Ron Wilson

Ron Wilson

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European Elm Scale - Buggy Joe

European Elm Scale (Eriococcus spurius (formerly Gossyparia spuria)) females are dripping sugary, sticky honeydew in southwest Ohio. This is one of the "felt scales" (Family Eriococcidae) so named because of the white felt-like material encircling the female's flattened body. The white-edge / dark-center effect makes the female's bodies look like tiny eyes. 



The scale is most often found in bark crevices as well as tucked into branch forks and wrapped around buds. Presumably, this places phloem vessels within easier reach of the scale’s piercing-sucking mouthparts.




The scale may also be found on or around the edges of woundwood. Several of the images in this Alert shows the felt scales along the edges of oviposition wounds on American elm (Ulmus americana) that were created by Periodical Cicada (Magicicada spp.) females during last year’s Brood X (10) mass emergence.





Felt scales are soft; they are easily mashed just like soft scales (family Coccidae) such as Calico Scale (Eulecanium cerasorum) and European Fruit Lecanium (Parthenolecanium corni). European elm scale also shares certain feeding behaviors as well as life cycle events with some of the soft scales.





Dripping, Blackened Elms: Look Closely!

Both the adults and nymphs of the European elm scale insert their piercing-sucking mouthparts into phloem vessels to suck sap. They extract both carbohydrates for energy and amino acids to build proteins and enzymes.


However, the sugary sap contains a much higher percentage of carbohydrates by volume compared to amino acids. This means the scale must remove a huge amount of sap to extract the amino acids required to meet their needs. They discharge excess sap from their anus in the form of a sticky, sugary, clear liquid called "honeydew;" a polite name for the liquid scale poo. 


Eventually, a dingy patina is added to infested trees when honeydew on leaves and branches becomes colonized by black sooty molds. The non-pathogenic sooty molds only grow on the surface and do not infect plants. However, studies on other prolific honeydew-producing insects have shown that dense sooty mold overgrowths on the leaves of understory seedlings can suppress seedling growth and survival.


The production of honeydew is a key difference between so-called armored scales such as Japanese Maple Scale (Lopholeucaspis japonica). Armored scales are so named because they spend much of their life cycle protected under a waxy armored cover called a “test.”


Armored scale nymphs and females feed by inserting their long piercing-sucking mouthparts into plant cells causing them to rupture and collapse. They do not tap into phloem vessels with sap flowing like a firehose, so they don’t need to void excess sap. Thus, armored scales do not produce honeydew.


Of course, there’s no scale law preventing armored scales from taking up residence on trees that are also infested with a soft scale or felt scale. This can present a diagnostic challenge as you can see with the American elm image below. Although Japanese maple scale far outnumbers European elm scale, the black sooty mold on the branch signals that a felt scale is afoot.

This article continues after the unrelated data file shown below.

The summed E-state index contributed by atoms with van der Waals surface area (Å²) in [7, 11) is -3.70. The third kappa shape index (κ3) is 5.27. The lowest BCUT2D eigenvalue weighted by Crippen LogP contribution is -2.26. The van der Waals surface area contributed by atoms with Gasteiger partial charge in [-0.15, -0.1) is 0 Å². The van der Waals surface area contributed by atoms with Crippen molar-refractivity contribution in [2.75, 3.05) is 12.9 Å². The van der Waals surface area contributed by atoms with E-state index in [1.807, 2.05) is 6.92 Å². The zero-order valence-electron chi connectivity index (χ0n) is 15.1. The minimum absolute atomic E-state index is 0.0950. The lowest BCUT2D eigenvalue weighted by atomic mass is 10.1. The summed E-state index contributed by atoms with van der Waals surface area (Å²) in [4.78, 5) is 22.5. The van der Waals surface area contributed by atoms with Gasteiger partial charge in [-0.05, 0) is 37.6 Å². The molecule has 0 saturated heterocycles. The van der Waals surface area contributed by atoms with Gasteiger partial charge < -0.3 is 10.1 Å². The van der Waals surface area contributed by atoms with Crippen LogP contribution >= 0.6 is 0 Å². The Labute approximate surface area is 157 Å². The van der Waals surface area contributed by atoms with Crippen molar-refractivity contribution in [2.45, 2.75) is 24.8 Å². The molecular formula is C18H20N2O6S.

The image below also shows that elm trees may be infested by both European elm scale as well as soft scales such as European fruit lecanium scale. Both are prolific producers of honeydew.





Life Cycle and Management

European elm scale has a life cycle that’s similar to the aforementioned calico scale. Females are located on stems in the spring and 1st instar nymphs (crawlers) move from the stems to the underside of leaves to spend the summer and eventually mature into 2nd instar crawlers. They move back to the stems in the fall.


Although European elm scale females are capable of reproducing without males, when the males are present, they look very different from the females. The males overwinter in white cocoons.



Plant selection offers a long-term management option for European elm scale. The scale is most commonly found on American elm although some online references report a range of susceptibility among the Dutch elm disease-resistant cultivars with ‘Patriot’, ‘Prairie Expedition’, ‘Princeton’, and ‘Valley Forge’ being more susceptible compared to ‘Accolade’, ‘Commendation’, ‘Frontier’, ‘Homestead’, ‘Triumph’, and ‘Red Tip’. Asian elms and many of the hybrids are also less susceptible.


Although European elm scale is not generally considered a tree killer, accumulated chronic stress caused by substantial sap loss from heavy infestations coupled with other stress-inducing conditions may cause canopy thinning, stem dieback, and tree death. Thus, the best first step in scale management is to resolve other issues that may affect overall tree health.


This does not include making fertilizer applications unless correcting a nutrient deficiency revealed by a soil test. Excessive nitrogen can increase scale populations by providing an enhanced source of this key element in amino acids. In essence, high nitrogen enriches the phloem sap.


High elm scale populations can be reduced with a soil drench application of imidacloprid (e.g. Merit, Marathon, Xytect, etc.) made now or a soil drench application of dinotefuran (e.g. Safari) made once the 1st instar crawlers settle on the undersides of leaves which should be in about three weeks in southern Ohio.


Topical horticultural oil applications made during tree dormancy are also helpful and will preserve predators and parasitoids that help to keep the scale in check. Thorough coverage of the stems is required. Topical applications of insecticides targeting the crawlers after egg hatch are effective; however, such applications can reduce the insect enemies of the European elm scale.

Photo: Joe Boggs

Photo: Joe Boggs

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